Like any game with direct confrontation, Block Happy can feel mean if it isn't played correctly. Having everybody gang up on one player every time they find even a shred of Happiness is an exercise in Frustration and Irritation (which, to the game's credit, are literally the names of the cards used to inflict those conditions). Having everybody start with some Happiness mitigates this somewhat, as does the fact that Happiness tends to cluster together and then sort of travel around the table ask players steal it from each other. There's plenty of Attacks to go around, and no shortage of Smug to deflect them.

Pairing your Basic Emotions allows for strategy, where you can gather an arsenal of Attacks, collect an impenetrable wall of Smug, or simply maximize your turnover to mine for Happiness directly. Being able to dig through both the discards and the draw pile helps to mitigate the random element greatly, and rewards patience as you try to collect pairs rather than playing your Basic Emotions alone.

While the game isn't "rubber-banded" exactly, there's really no way to predict who will win based on early play since so many of the cards are designed to make Happiness change hands. Happily, the game is quick and light enough that you can shuffle the deck (with some difficulty) and play another round right away.

Lessons Learned

First, a quick tip: Calling out your cards as you play them both makes the game more fun and helps to reinforce its emotional vocabulary.

Player One: "I'm feeling IRRITATED by all that Happiness you have, so I'm Attacking!"

Player Two: "Well, all that Happiness has me feeling Smug; in fact, I feel very SNEAKY right now."

Player One: "Gah! Why are you always so Smug?"

Player Two: "Sounds like you're absolutely SHOCKED right now. Say goodbye to all of your Happiness!"

Player One: "Nooooooooooooo!"

Maybe my table is a little more verbal than others. In any case, give it a try; we found that it added a lot to the experience.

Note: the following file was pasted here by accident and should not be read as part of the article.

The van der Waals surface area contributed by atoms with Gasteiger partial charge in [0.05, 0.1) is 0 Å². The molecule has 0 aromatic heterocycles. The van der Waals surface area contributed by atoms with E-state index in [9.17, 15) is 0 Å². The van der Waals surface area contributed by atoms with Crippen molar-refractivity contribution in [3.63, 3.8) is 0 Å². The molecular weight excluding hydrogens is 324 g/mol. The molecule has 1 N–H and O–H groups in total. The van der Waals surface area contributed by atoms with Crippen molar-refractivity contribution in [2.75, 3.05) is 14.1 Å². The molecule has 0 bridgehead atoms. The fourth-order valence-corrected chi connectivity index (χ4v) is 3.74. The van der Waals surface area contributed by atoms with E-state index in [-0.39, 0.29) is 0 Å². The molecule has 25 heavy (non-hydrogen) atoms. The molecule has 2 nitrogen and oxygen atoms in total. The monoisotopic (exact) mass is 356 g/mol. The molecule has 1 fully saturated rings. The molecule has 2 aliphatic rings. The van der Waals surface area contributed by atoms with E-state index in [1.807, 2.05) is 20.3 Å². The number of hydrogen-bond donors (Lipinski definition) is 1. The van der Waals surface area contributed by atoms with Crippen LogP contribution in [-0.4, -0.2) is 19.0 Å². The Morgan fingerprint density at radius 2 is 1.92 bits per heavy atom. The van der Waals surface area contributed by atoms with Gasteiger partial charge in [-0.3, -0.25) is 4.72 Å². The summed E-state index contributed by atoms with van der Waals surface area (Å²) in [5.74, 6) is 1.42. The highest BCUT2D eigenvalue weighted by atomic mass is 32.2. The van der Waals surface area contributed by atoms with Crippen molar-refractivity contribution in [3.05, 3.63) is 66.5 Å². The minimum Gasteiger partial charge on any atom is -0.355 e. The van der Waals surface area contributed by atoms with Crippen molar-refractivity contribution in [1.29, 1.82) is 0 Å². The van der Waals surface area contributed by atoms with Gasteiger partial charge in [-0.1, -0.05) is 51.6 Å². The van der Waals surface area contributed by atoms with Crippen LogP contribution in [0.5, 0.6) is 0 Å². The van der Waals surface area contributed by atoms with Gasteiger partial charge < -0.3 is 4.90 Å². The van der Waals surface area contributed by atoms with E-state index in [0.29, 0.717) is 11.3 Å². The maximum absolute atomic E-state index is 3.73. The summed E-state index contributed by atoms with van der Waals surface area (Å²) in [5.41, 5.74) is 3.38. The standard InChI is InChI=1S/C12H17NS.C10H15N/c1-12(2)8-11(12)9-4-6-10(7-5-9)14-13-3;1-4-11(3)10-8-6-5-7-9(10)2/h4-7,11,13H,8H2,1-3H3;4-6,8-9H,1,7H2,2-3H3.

Attitude: Empathy

This is the biggest benefit to the game, simply because it expands a person's emotional vocabulary. Adults have a difficult time expressing (or identifying) emotional states beyond the very basic Angry, Happy, Sad, Scared, and Disgusted. Youth, meanwhile, tend toward a binary view where the adults around them are either Happy or Mad. The categories and descriptions of the "emotional creatures" in Block Happy help to dramatically expand those options, and to show how these emotions relate to each other. Research has shown that a larger and more precise emotional vocabulary help with both emotional self-control and with identifying how others might feel.

Attitude: Patience

There is a real benefit in holding more powerful cards until they are needed, and in putting together pairs of Basic Emotions rather than playing them alone. This is also an opportunity for a wonderful metaphor around emotional self-control and choosing how (and when) to express what you are feeling to others.

Analysis: Observation | Analysis: Planning/Organization

One of the biggest advantages that you can have in this game is to know what is in your opponents' hands. Since a lot of what they draw will be from the discards, you know a lot of what's going into their hand. If they have drawn two Smugs and haven't played one since, they're not a good target for your Attack. Watching carefully what your opponents are drawing, then planning your Attacks and other moves accordingly, makes you much more likely to be able to win.

Game Mechanics